“I remember the first time people started commenting on my posts and sending me e-mail messages telling me their own stories,” says Goldman. “People really feel so alone, especially younger people, who feel that their life is so restricted. Sodium Girl is a place where people realize they don’t have to give up on life just because they’re taking care of their health.”

Goldman has been working closely with Stanford Hospital & Clinics and is hoping to partner with national organizations such as the American Heart Association and the National Kidney Foundation. “It’s important for patients to hear not just from doctors or nutritionists but also from someone who has to live with this every day,” says Goldman, who has a book in the works to be published in the spring of 2012.

Goldman now posts three times a week on her blog and maintains Twitter and Facebook accounts. In addition to cooking tips and product and restaurant reviews, Goldman shares recipes she developed herself, often by experimenting and adapting items she sees on the menus of her favorite restaurants.
One favorite is a miso-marinated fish that Goldman was not willing to forgo forever. After trial and error, she realized that molasses imparts a flavor similar to that of miso. “That was such a proud moment!” she exclaims.

Many of Goldman’s readers send her recipes, asking if she can come up with a salt-free version. “Just because you can’t eat salt doesn’t mean you can never eat your grandma’s enchiladas ever again,” she promises. “Being on a salt-free diet doesn’t have to hold you back!”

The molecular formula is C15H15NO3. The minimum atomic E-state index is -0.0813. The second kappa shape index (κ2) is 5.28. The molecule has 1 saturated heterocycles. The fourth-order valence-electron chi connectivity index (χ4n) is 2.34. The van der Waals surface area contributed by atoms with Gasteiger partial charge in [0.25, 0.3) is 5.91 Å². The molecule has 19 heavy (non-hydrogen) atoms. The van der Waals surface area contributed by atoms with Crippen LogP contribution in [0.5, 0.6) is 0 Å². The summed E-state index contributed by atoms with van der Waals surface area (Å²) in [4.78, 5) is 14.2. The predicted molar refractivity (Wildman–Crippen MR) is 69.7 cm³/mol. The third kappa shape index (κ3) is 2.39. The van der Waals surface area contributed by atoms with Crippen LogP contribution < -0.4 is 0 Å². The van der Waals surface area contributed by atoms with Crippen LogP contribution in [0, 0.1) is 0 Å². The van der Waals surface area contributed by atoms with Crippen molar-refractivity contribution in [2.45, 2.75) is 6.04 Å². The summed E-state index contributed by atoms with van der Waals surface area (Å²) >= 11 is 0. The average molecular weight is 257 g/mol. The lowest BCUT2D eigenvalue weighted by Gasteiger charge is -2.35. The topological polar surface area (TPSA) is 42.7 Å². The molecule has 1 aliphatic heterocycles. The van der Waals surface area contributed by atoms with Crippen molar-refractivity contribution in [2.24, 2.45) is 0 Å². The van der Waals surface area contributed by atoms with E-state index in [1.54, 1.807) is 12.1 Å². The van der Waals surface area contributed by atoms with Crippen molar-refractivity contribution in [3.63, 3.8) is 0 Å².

1. Buy fresh, whole foods. Canned and packaged foods are very high in sodium.
2. Educate yourself. Learn not only to cook but also how restaurants prepare their food—a chef, for example, may blanch his good-choice spinach in heavily salted water, turning it into a bad-choice dish.
3. Use online nutritional sources to check out the natural sodium content in foods; bacon, for example, is very salty, while roast pork is not.
4. Prepare yourself for dining out. Call the restaurant beforehand whenever possible. Explain why you need a low- or no-sodium diet, and tell them what you can and can’t eat.
5. Always read food labels.
6. Stock your pantry with good oils, vinegars, and spices. “Spend the extra money for the best quality,” says Goldman. “It’s worth it.”
7. Visit farmers’ markets and experiment with leafy greens, fresh herbs, citrus fruits, garlic, and onions. “Salt is just one ingredient,” says Goldman. “There are plenty of ways to add flavor and brightness to your meals.”
8. Take cooking classes. When you learn new techniques, you’ll be more confident in the kitchen.
9. Don’t be afraid to ask for help, whether that means calling a restaurant chef, your next-door pizza parlor, or someone who shares your challenges. “You’re not a nuisance!” says Goldman.
10. Finally, be grateful. “For so long, I felt that my medical needs got in the way of everyone else’s good time,” she says. “But the more grateful I am and the more open to new possibilities, the more  opportunities open up.”